The last known gay survivor of the Nazi holocaust is to receive the Ordre national de la Légion d’honneur.
Rudolf Brazda, 97, who spent three years in Buchenwald concentration camp, was recommended for the honour by President Sarkozy.
News of his award came 66 years to the day he left the camp, in 1945.
Philippe Couillet, president of Les Oublié(e)s de la Mémoire (an association campaigning for recognition of the suffering of gay people once imprisoned by the Nazis), said the award marked “a further step in the recognition of the deportation of homosexuals” and was a deserved reward for the bravery Mr Brazda had displayed in speaking publicly about his experience.
Author Alexander Zinn has documented Mr Brazda’s life in a new book titled Das Glück Kam Immer zu Mir (Happiness Always Came to Me). In addition, Mr Zinn has gathered material for a documentary which he hopes will be screened this year, which includes interviews with Mr Brazda and his return to Buchenwald.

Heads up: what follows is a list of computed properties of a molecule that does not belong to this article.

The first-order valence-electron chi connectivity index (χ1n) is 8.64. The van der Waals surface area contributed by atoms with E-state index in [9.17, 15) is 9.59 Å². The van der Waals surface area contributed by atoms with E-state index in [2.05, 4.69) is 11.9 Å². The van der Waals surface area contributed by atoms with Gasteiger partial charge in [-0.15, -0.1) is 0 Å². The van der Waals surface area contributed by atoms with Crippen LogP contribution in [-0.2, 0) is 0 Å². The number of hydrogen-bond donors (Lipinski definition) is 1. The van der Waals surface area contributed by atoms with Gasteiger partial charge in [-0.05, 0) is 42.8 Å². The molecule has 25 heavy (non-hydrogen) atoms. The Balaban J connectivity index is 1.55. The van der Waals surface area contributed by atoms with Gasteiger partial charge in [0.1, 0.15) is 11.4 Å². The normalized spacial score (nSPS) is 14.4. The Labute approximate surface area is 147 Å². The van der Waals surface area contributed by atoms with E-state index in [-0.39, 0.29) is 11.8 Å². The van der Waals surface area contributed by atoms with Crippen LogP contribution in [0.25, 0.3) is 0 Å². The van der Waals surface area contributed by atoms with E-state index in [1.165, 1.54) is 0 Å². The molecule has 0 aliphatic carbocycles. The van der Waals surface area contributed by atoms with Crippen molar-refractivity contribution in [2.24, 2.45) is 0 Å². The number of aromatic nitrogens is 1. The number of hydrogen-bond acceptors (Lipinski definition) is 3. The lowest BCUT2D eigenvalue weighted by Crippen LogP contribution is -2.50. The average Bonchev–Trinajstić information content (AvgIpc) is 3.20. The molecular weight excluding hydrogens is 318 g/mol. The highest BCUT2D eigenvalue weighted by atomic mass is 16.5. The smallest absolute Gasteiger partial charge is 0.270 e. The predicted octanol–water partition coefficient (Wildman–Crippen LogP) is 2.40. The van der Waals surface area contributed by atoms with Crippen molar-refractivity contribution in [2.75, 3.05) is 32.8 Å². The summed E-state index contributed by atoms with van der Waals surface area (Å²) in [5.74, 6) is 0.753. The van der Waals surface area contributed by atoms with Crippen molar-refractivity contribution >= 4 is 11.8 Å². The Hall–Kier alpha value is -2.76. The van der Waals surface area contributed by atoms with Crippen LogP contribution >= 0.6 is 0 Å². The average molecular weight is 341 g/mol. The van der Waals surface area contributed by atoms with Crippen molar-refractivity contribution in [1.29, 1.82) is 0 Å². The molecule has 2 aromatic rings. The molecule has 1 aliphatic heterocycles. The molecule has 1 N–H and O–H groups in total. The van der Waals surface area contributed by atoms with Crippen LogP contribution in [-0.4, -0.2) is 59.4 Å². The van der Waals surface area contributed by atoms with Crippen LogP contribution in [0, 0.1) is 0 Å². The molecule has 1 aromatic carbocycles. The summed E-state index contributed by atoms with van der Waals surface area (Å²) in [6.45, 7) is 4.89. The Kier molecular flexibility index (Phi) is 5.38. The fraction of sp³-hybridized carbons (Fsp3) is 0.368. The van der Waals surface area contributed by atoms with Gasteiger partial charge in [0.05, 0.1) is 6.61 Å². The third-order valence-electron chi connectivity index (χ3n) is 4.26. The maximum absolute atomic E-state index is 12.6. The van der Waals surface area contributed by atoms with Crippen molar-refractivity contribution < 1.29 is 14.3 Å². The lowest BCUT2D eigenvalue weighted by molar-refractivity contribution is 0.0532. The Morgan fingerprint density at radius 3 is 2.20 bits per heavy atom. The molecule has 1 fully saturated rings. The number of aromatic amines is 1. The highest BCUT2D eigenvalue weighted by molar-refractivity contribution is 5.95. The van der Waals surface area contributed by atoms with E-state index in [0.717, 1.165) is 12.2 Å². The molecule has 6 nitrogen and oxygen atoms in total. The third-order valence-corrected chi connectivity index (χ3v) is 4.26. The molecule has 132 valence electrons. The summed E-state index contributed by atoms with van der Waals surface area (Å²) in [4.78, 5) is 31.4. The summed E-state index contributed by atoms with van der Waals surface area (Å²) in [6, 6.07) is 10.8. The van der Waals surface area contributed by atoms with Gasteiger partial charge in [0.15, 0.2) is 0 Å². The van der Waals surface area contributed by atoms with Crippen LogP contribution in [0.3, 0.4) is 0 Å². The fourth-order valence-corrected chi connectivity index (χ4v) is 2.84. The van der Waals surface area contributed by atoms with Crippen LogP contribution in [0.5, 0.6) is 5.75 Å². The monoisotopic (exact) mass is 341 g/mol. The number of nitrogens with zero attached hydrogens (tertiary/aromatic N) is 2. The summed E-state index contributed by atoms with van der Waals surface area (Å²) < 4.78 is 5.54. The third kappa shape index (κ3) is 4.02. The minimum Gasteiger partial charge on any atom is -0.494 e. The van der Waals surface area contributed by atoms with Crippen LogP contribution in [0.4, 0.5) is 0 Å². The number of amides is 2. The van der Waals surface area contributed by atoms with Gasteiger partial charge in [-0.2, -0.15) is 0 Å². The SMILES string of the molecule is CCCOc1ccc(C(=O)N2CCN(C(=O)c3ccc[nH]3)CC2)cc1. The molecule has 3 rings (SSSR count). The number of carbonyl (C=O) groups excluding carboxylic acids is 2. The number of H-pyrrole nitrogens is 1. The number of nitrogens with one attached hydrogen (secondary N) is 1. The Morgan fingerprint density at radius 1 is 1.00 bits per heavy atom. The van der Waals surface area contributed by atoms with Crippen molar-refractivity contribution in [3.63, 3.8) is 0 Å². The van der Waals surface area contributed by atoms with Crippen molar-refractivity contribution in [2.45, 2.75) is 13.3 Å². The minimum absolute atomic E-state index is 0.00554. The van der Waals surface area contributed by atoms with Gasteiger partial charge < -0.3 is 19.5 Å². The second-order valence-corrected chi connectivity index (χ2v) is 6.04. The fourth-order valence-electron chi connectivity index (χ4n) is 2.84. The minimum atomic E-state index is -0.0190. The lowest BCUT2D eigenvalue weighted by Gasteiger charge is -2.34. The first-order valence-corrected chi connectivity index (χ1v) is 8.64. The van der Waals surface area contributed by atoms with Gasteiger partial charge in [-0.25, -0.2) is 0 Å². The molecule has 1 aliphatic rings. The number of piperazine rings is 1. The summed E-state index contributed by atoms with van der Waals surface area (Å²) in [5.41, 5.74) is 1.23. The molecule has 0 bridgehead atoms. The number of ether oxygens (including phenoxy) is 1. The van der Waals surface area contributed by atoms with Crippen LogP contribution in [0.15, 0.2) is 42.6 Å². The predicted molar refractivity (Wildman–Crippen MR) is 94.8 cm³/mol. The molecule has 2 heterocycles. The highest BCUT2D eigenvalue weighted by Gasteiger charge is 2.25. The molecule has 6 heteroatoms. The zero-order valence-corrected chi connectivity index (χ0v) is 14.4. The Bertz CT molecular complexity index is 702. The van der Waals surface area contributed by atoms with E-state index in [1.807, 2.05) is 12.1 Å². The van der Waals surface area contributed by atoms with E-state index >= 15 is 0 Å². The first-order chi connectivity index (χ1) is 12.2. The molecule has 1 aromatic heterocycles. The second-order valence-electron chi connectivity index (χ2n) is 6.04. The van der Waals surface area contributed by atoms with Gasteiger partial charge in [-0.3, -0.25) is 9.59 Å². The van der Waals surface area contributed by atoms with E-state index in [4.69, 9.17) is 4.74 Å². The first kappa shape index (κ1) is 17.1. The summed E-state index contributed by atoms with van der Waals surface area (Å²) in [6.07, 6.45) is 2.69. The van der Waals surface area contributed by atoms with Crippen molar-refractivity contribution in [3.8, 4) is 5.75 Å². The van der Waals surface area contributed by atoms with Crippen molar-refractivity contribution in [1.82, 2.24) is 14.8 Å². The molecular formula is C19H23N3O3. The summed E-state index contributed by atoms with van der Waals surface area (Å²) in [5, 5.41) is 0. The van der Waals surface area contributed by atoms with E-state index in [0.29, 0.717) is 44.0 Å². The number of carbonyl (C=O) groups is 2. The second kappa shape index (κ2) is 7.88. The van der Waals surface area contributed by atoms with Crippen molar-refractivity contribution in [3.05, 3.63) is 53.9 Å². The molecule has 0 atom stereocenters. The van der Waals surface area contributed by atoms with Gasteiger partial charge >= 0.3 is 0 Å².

It was after the unveiling of the Berlin monument to gay and lesbian holocaust victims that Mr Brazda came forward to tell his story. He has previously received the gold medals of the cities of Toulouse and Nancy.
Writing on his LGBT Asylum News blog, Paul Canning said: “In spite of his old age, and health permitting, Brazda is determined to continue speaking out about his past, in the hope that younger generations remain vigilant in the face of present day behaviour and thoughts similar to those which led to the persecutions endured by homosexuals during the Nazi era.”
Mr Brazda will receive his award tomorrow at College Puteaux in Hauts-de-Seine. He will give a speech and the honour will be presented to him by Marie-José of Chombart Lauwe, a former resistance fighter who was an inmate at Ravensbrück, the notorious women’s work camp. She is now president of The Foundation for the Memory of the Deportation.